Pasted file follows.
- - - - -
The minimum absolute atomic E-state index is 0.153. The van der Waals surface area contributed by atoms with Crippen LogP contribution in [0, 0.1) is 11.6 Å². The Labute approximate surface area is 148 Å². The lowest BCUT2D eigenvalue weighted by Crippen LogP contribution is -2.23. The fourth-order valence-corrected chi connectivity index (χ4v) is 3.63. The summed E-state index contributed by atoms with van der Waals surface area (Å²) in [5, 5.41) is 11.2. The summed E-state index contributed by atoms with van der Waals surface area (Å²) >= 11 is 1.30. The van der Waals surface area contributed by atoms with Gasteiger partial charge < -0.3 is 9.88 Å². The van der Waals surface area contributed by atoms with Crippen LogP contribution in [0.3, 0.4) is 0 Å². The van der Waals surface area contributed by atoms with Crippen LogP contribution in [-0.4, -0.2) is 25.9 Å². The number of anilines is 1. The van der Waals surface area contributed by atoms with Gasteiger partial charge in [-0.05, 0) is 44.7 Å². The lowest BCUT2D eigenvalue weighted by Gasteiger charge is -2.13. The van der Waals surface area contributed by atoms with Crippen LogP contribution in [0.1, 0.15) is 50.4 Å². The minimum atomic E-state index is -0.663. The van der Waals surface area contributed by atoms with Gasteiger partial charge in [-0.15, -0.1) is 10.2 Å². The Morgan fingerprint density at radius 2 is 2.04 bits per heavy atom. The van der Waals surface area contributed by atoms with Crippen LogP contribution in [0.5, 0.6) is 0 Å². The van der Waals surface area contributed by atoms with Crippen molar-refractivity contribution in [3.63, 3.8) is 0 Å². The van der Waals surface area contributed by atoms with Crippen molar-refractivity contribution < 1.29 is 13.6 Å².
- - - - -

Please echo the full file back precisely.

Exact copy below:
The minimum absolute atomic E-state index is 0.153. The van der Waals surface area contributed by atoms with Crippen LogP contribution in [0, 0.1) is 11.6 Å². The Labute approximate surface area is 148 Å². The lowest BCUT2D eigenvalue weighted by Crippen LogP contribution is -2.23. The fourth-order valence-corrected chi connectivity index (χ4v) is 3.63. The summed E-state index contributed by atoms with van der Waals surface area (Å²) in [5, 5.41) is 11.2. The summed E-state index contributed by atoms with van der Waals surface area (Å²) >= 11 is 1.30. The van der Waals surface area contributed by atoms with Gasteiger partial charge < -0.3 is 9.88 Å². The van der Waals surface area contributed by atoms with Crippen LogP contribution in [0.3, 0.4) is 0 Å². The van der Waals surface area contributed by atoms with Crippen LogP contribution in [-0.4, -0.2) is 25.9 Å². The number of anilines is 1. The van der Waals surface area contributed by atoms with Gasteiger partial charge in [-0.05, 0) is 44.7 Å². The lowest BCUT2D eigenvalue weighted by Gasteiger charge is -2.13. The van der Waals surface area contributed by atoms with Crippen LogP contribution in [0.1, 0.15) is 50.4 Å². The minimum atomic E-state index is -0.663. The van der Waals surface area contributed by atoms with Gasteiger partial charge in [-0.15, -0.1) is 10.2 Å². The Morgan fingerprint density at radius 2 is 2.04 bits per heavy atom. The van der Waals surface area contributed by atoms with Crippen LogP contribution in [0.5, 0.6) is 0 Å². The van der Waals surface area contributed by atoms with Crippen molar-refractivity contribution in [3.63, 3.8) is 0 Å². The van der Waals surface area contributed by atoms with Crippen molar-refractivity contribution < 1.29 is 13.6 Å².